ESPN is in trouble, not just because they have become the MSNBC of the sports world, but also because they paid far too much for the rights to broadcast sporting events (they are not alone in this, but are the chief offender). Player salaries are, in some part, tied to television revenue. Once that golden goose stops laying golden eggs, reality might set in as far as player salaries. Unlike countries, sports franchises cannot continue to borrow and borrow when they are drowning in debt.
     
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  9. Kataphractos

    Kataphractos Member

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    Assuming the survey team isn't completely incompetent, somewhere between 1,000 and 1,500 people can easily represent a population in the millions, to an acceptable 2-3% margin of error. It's just a matter of some relatively straightforward equations...bread-and-butter stuff for professional mathematicians. Heck, you can probably Google a sample-size-calculator yourself. Whether you like the results or not, you can't say a sample size of 1,000+ is "too small to judge".

    Of course, if you're taking an opinion poll, several hundred of the people you polled could just be lying. People lie all the time. That would throw the number-crunchers off. But if that's the claim being made, I think it would be fair to ask how you know they're lying.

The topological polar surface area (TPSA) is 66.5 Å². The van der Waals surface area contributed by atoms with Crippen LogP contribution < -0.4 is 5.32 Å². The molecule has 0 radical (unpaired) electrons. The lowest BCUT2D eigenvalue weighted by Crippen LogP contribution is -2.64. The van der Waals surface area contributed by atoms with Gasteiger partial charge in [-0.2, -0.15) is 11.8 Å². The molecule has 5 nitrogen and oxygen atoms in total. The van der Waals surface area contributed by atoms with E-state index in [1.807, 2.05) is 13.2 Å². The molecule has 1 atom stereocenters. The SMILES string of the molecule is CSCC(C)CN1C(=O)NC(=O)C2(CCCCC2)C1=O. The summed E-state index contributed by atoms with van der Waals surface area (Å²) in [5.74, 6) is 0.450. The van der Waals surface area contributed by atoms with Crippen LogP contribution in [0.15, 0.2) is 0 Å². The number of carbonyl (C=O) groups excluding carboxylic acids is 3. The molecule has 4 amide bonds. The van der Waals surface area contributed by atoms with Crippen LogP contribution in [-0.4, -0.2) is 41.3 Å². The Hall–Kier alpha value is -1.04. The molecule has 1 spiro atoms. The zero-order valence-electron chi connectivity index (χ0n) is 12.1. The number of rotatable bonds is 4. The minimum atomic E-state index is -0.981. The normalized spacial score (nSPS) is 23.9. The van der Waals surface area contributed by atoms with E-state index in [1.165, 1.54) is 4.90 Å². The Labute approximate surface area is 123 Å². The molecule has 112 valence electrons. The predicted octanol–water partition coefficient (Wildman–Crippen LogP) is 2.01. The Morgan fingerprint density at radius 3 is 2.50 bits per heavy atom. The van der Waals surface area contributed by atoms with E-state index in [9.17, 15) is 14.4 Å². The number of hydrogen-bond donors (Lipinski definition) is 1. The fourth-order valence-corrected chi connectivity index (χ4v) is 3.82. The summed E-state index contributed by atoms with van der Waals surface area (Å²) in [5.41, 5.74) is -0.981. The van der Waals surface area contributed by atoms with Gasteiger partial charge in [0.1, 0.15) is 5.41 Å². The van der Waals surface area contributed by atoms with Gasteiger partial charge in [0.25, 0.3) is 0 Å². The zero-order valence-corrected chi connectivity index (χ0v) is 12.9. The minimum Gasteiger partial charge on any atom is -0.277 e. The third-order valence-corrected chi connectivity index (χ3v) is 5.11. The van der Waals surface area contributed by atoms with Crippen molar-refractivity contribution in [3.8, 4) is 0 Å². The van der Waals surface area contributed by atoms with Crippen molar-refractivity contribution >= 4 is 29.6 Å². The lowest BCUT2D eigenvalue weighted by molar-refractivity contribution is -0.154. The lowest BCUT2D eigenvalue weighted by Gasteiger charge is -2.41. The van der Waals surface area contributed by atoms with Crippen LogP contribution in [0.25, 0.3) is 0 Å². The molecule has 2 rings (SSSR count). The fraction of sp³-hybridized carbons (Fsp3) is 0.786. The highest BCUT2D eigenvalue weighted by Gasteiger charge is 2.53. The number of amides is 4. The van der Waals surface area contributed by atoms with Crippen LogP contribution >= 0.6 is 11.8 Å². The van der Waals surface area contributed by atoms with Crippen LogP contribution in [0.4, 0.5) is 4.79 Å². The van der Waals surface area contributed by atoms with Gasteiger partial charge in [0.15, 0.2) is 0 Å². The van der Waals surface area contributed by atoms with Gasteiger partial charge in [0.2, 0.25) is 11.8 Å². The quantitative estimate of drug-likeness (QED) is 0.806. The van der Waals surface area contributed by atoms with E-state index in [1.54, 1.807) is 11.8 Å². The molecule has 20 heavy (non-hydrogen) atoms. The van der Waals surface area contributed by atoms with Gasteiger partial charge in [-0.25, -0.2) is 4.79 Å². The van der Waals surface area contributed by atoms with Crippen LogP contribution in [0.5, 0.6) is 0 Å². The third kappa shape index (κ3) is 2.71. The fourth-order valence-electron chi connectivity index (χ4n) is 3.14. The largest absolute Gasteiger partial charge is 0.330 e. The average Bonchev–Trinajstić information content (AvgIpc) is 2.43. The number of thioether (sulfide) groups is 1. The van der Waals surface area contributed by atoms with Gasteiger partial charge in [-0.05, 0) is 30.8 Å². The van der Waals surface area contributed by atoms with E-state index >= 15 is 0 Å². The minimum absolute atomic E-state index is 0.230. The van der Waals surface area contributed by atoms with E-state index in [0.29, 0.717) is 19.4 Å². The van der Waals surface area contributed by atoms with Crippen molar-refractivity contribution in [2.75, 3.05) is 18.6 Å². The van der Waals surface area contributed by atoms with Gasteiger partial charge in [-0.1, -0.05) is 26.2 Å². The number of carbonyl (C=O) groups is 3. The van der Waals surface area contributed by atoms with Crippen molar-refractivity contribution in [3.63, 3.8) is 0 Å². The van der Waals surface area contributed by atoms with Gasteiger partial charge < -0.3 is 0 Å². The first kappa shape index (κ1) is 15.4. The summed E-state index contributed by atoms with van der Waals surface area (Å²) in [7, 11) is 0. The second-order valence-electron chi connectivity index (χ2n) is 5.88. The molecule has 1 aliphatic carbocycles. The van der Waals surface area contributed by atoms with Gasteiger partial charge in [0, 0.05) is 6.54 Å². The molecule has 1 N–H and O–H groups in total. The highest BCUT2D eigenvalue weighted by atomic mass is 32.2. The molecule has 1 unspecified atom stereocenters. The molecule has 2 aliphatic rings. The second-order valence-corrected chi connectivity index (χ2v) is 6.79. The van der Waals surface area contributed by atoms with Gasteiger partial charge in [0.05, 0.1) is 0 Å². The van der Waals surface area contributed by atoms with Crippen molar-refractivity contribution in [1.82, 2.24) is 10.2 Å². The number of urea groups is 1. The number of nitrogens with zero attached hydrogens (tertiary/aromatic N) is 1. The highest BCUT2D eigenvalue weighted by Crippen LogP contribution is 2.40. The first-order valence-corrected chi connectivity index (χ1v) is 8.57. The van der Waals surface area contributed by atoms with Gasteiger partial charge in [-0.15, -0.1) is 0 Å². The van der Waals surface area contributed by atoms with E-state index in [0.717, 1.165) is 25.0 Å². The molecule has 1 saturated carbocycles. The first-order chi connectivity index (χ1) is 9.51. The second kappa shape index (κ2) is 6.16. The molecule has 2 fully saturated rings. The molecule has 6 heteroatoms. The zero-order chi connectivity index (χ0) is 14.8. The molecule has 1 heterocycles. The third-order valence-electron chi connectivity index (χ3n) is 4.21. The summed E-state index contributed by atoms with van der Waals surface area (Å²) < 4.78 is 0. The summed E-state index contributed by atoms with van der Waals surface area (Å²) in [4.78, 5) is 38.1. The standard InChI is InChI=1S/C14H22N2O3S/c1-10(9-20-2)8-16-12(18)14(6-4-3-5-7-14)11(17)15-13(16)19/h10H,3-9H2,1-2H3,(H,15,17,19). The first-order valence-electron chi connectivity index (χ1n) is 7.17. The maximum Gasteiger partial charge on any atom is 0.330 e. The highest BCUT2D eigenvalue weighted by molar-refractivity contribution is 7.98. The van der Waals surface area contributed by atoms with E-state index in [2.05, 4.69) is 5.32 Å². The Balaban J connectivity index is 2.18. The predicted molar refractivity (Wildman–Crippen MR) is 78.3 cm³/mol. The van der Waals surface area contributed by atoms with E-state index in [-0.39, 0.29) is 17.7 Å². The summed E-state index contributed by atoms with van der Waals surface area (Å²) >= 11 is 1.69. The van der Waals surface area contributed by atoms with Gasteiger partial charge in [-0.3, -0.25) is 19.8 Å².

10. freshmeboy

    freshmeboy Well-Known Member

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    You did see the estimated 200 million watching a prime time football game, right...? That isn't my number, it comes straight from the CBS poll the poster referred to earlier....So, .000005 % of the total viewers is indicative of the entire audience and the results will be accurate within 2-3%...? Hmmmm...
     
  11. Stephen Longshanks

    Stephen Longshanks Well-Known Member

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    What was that, the Super Bowl? The opening game Thursday night with the Chiefs upsetting the Patriots had the lowest ratings for an opening game since 2009. I still say it's the quality of the product that's hurting their viewing numbers. And don't even get me started on instant replay's negative effect on every sport it is used in. Combine overpaid, underproducing players with game officials that have to confer after every flag is thrown because IR has them running scared, and you have the good reason to choose the more exciting alternatives of watching grass grow or paint dry. Just don't watch the pot, it will never boil. :D
     
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  12. Konrad the mediocre

    Konrad the mediocre Well-Known Member

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    Surveys can easily be manipulated to show whatever you want with a "2-3%" margin of error if you ignore the confidence level and statistical power.
     
  13. Kataphractos

    Kataphractos Member

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    With respect: you don't know what you're talking about. Yes, a sample size of roughly 1,000 to 1,500 does accurately represent populations of 200 million. (Probably on the low end, but I've got to pack for Hurricane Irma, so you'll have to do your own sample-size-calculator Googling.) That's. How. Polling. WORKS. And I'm sure you don't know what you're talking about, to a zero percent margin of error, because you can't even tell the difference between 0.000005 -- the result your calculator gives when you divide 1,000 by 200 million -- and 0.00005%. (Pro-tip: those are not the same number.)